You may qualify for Public Service Loan Forgiveness. Under PSLF, the unpaid balance on your Federal student loans is forgiven after 120 timely monthly payments. The forgiveness under PSLF is tax-free and is an administrative manner handled without getting a judge involved.

You’d be able to pay the student loans if you wiped out the other debts in bankruptcy. Under any interpretation of undue hardship, you’ve got to be unable to repay the student loan and continue to support yourself and your dependents. If discharging your other debts in bankruptcy will enable you to pay the student loans, then your argument for undue hardship falls apart.

You’re retired, receive income only from Social Security retirement, and have no assets to protect. The Federal government can take your tax refunds, garnish your paycheck, and sue you to collect a defaulted student loan. A private student loan lender can file a lawsuit but can put a lien on your property and start a wage garnishment only if it gets a judgment. If you’ve got no income and no property then there’s nothing to seize. If your Social Security income is retirement-based rather than disability-based, then the government can’t take your money. Getting a discharge of your student loans in bankruptcy won’t give you any benefit, so it doesn’t make financial sense to pursue that remedy.

Analyze Your Situation Before Seeking Student Loan Discharge

I talk with clients every week about using bankruptcy for their student loans. Often, they come to me after they’ve spoken with a bankruptcy attorney who doesn’t have an understanding of student loan law.

Those clients are frustrated and looking for someone to represent them. They didn’t get a straight answer from the other bankruptcy attorneys, some of whom would have filed the case but only with a hefty legal fee and a pessimistic attitude.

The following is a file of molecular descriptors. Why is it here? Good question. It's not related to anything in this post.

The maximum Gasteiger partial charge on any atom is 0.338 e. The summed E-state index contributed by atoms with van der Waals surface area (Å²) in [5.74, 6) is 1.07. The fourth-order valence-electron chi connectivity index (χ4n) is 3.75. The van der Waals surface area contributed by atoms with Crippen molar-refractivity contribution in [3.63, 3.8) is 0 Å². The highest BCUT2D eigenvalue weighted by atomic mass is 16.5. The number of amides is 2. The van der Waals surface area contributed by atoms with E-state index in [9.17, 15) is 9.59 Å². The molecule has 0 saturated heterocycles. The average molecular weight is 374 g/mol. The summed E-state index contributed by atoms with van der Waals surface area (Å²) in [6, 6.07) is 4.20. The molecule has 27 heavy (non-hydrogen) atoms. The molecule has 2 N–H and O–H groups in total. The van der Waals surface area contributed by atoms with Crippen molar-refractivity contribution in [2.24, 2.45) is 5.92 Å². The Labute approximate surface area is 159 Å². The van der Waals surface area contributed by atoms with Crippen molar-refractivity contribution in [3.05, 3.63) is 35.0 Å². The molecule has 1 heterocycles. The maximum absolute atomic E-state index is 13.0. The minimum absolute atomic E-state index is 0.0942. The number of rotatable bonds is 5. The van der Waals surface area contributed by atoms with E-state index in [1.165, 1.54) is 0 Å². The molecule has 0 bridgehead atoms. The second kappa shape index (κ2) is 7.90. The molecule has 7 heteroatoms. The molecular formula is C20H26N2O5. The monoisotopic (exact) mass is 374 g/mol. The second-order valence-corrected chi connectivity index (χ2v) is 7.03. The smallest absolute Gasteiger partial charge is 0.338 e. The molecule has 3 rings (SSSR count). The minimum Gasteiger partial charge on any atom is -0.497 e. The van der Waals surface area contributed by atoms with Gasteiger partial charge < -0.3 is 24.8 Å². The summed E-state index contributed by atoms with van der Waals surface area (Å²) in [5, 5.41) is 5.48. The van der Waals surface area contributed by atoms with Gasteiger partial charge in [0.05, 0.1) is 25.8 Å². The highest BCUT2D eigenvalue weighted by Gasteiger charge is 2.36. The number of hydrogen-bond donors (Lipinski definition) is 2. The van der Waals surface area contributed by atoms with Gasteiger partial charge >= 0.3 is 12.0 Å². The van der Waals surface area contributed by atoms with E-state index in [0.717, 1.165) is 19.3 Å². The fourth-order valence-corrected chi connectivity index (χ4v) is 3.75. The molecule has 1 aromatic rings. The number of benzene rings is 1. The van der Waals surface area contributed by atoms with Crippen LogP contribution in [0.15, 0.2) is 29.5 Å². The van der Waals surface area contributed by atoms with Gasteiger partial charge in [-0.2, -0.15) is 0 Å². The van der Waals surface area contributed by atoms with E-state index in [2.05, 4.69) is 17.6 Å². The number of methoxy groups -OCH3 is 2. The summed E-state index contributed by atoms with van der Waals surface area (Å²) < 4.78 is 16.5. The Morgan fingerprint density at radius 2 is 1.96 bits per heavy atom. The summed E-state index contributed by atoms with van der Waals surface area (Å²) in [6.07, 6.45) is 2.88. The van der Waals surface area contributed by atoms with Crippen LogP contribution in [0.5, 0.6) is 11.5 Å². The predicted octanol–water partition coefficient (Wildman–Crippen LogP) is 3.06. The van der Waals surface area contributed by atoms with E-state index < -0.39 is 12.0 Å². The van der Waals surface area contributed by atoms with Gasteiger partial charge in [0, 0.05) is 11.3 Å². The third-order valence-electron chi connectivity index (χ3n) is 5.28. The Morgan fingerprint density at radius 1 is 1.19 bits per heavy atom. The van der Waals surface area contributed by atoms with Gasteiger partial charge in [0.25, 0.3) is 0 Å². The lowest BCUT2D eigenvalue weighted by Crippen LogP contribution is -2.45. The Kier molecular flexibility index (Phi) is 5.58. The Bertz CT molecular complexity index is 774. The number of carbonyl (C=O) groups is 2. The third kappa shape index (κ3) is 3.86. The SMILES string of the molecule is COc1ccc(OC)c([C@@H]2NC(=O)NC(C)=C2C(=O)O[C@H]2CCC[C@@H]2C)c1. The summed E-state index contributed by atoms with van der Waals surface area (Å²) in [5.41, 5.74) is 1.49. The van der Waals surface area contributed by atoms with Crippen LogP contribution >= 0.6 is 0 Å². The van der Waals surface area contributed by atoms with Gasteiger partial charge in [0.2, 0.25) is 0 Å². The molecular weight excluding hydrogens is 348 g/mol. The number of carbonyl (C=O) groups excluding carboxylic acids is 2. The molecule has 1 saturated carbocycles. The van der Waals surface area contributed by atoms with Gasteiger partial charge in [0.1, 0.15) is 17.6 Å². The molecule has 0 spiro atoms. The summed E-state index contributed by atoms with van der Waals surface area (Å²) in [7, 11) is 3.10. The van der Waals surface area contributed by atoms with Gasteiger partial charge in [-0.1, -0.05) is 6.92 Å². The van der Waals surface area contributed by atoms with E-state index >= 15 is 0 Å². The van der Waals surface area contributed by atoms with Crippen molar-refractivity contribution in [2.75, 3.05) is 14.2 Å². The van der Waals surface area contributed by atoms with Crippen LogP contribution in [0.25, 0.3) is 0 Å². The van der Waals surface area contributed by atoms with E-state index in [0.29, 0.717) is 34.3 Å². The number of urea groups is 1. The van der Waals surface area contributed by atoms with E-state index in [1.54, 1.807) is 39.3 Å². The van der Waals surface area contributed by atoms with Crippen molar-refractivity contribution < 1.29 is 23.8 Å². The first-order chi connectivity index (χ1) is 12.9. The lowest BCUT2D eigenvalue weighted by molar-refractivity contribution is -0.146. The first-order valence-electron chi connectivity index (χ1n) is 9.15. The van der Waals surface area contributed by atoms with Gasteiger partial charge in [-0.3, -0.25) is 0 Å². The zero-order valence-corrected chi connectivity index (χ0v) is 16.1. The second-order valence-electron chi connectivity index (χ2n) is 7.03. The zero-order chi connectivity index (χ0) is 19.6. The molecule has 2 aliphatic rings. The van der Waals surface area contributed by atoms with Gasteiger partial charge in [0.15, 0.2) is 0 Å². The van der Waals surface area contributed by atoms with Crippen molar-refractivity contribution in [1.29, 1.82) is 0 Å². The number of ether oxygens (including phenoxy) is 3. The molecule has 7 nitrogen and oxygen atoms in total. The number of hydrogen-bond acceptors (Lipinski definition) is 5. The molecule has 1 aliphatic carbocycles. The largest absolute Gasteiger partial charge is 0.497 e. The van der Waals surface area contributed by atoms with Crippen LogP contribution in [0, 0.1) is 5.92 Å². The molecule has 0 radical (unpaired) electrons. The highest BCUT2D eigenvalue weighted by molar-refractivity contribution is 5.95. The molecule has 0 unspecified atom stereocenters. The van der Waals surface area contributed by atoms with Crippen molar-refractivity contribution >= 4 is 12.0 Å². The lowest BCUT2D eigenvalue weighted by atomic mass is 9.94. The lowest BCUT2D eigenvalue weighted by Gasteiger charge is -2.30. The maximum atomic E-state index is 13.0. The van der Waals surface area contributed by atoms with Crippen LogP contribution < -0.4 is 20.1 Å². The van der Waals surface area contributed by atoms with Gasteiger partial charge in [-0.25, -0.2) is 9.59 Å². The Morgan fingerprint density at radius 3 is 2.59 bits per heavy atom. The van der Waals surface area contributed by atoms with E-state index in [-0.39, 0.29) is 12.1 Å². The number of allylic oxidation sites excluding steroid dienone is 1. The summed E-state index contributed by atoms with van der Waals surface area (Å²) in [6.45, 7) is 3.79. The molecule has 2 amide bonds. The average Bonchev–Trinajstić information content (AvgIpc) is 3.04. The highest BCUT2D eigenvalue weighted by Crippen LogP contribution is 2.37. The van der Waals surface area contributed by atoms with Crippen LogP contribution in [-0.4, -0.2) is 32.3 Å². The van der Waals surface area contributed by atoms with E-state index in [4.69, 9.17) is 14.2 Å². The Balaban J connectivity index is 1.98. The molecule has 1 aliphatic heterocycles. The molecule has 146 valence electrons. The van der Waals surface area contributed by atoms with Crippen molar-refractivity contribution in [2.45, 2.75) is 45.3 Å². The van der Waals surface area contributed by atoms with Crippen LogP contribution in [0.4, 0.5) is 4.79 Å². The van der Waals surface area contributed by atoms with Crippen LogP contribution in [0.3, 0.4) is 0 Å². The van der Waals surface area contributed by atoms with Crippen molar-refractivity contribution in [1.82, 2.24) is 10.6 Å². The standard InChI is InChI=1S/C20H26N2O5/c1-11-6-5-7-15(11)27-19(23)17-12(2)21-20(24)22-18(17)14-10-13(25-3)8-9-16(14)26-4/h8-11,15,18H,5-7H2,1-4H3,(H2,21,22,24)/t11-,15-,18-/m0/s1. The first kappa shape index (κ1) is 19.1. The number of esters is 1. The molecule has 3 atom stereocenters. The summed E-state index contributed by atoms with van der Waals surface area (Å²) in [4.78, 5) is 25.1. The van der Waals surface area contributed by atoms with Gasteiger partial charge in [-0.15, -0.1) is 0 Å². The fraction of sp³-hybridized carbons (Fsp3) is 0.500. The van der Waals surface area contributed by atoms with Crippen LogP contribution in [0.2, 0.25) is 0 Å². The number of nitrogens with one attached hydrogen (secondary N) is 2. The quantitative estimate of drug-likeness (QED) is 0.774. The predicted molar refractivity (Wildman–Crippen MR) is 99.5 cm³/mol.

Many of these lawyers have bought into the lie that bankruptcy is never going to wipe out student loans, bullied by student loan companies into submission.

Sometimes it makes sense to pay the legal fee and try to wipe out the student loan, but there’s no way of knowing for sure without a complete understanding of the issues.

You need to look at your entire financial situation, determine your other options for solving your student loan problem, and move on from there.

That’s why I look at every issue and consider each alternative before making a recommendation to a client. Every bankruptcy lawyer with student loan knowledge would do the same for you, just as every attorney who practices in bankruptcy court would engage in a complete analysis of your alternatives if you were struggling with excessive tax debts or a foreclosure.

It’s part of the process of deciding which option is best for you, and how to best structure a solution to your student loan problems.

By |January 22nd, 2016|

About the Author:

I've been a consumer protection lawyer since 1995, working to help people end their bill problems. I'm a faculty member at the Student Loan Law Workshop, a nationally recognized speaker, and a long-time member of both the National Association of Consumer Bankruptcy Attorneys and National Association of Consumer Advocates.